10 Tactics encourages community social action in Cyprus

The first thing that impressed the Cyprus Community Media Centre about the 10 Tactics material was the way it presented different ways of using common tools to achieve a greater impact, said Beran Djemal, their Outreach Officer for the Turkish Cypriot community. “It’s not like we will have to gain lots more new skills, or we have to spend lots of hours learning new skills,” she said. “It’s simple.” Plus, she added, using new tactics and tools doesn’t require a large budget. “That’s very important for activism, because otherwise you’re limiting your influence. Not everybody has access to the big technological tools, or money, or any budget, so that’s another big value of 10 Tactics.”

Founded in 2009, the Cyprus Community Media Centre (CCMC) is aimed at establishing community media by working with a network of about 30 non-governmental organisations, offering training and supporting their communication efforts. Wanting to set an example for its member organisations, CCMC began putting the 10 Tactics into practice after hosting a public screening of the 10 Tactics film in May 2010. For example, CCMC plotted the Center on a Google map, began regularly updating its Facebook page with announcements, using YouTube for their videos, and increased Twitter usage to “try to reach as many people as possible through utilising all these different tools,” Djemalsaid. “We also try to promote or try to explain the importance of sharing information differently.” For example, using cell phones to record videos or take photos. “We always try to mention the easier, practical ways of utilising the tools that we already have,” she said.

In an effort to spread 10 Tactics, CCMC has used the video to conduct several trainings for Cypriot civil society organisations and activists, such as a feminist group wanting to plan a demonstration to raise awareness about sex slavery. The group wanted an easier, more effective way of mobilising people to attend the demonstration, and of getting coverage of the event, so CCMC screened the 10 Tactics video and shared the various toolkits with them, Djemalsaid. In the end, the feminist group created a Facebook page, getting out the word so that five television channels and 11 newspapers covered the demonstration, all of which was “inspired by the 10 Tactics video,” Djemalsaid.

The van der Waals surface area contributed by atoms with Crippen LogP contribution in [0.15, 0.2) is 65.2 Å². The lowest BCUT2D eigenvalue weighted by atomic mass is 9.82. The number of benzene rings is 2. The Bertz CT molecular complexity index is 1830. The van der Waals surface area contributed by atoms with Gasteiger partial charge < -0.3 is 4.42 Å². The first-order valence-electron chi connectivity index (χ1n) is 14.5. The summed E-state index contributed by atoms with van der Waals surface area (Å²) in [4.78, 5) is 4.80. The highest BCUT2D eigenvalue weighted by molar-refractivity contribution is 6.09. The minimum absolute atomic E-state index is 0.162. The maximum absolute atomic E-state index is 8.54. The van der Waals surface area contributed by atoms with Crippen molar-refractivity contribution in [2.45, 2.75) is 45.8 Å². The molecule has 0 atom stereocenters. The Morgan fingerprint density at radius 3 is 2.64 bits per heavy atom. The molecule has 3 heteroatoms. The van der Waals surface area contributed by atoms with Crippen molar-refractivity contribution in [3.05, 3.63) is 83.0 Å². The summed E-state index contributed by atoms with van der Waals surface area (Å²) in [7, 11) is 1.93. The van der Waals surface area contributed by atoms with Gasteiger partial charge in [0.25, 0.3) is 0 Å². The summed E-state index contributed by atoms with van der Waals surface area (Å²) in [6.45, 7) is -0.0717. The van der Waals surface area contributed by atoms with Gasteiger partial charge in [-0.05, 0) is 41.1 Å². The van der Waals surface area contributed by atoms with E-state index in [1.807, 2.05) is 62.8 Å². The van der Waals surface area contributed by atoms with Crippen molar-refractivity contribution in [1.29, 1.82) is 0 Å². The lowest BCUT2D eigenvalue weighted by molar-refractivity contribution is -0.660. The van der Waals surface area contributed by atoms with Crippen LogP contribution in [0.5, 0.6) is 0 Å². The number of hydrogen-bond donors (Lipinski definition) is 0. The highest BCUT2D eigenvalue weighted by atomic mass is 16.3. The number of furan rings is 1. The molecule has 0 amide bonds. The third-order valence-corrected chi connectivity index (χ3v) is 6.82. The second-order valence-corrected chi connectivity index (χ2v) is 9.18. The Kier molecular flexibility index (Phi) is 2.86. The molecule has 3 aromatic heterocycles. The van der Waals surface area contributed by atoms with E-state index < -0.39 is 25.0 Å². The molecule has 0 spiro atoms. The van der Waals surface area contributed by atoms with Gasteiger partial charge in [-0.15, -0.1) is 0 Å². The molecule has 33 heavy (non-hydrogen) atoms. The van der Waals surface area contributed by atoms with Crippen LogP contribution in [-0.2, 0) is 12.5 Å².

In Cyprus – an island divided in two, with the northern part comprised of Turkish Cypriots and the southern part comprised of Greek Cypriots – the tactics and tools CCMC chooses to use are based on the audience it is trying to reach, Djemal explained. “For youth organisations, we try to utilise videos more, and also audio slideshows, so they can use Facebook and YouTube” because “young people spend most of their time on Facebook or YouTube anyway.” But when working with human rights organisations or policy makers, CCMC focuses more on written materials and still photographs, she said. “I don’t think they’re following Facebook and YouTube as much as other groups. But they are following the newspapers, so for that we have to keep being conventional, because that’s the easiest way to reach (them),” she said. In general, Djemal said, CCMC has found that video seems to be the most effective way for reaching the Cypriot community, as Cypriots tend to use the internet mostly for social networking and viewing videos.

Beyond political sensitivities resulting from a divided island, language barriers also are a problem, as information must be translated into English, Greek and Turkish before it can be used, Djemal said. This means that 10 Tactics is limited in its effectiveness because it is not in Greek or Turkish, she said. The language barrier makes it “difficult for to be shared with the wider numbers,” she explained.

Even with this drawback, 10 Tactics is inspiring, says Djemal, making CCMC want to share with its member organisations the “good news” of cheaper, more practical ways to create and communicate messages. “The most important part is it’s very, very activist-friendly,” she said. “It showed us that only even one person, if they use the material in an innovative way and use, utilise different resources, different tools, which doesn’t require budget or technical skills, they can create a change... I think it really changed the way we look at activism. We became more optimistic about our own work.”

Story written by Summer Harlow.

Interview conducted by Michael Nevradakis, Autumn Caviness, and Matthew Tedrow as part of research led by Dr. Laura Stein at the University of Texas at Austin.

Photo: A Blogging Workshop held on 7 December at our Cyprus Community Centre's Community Space.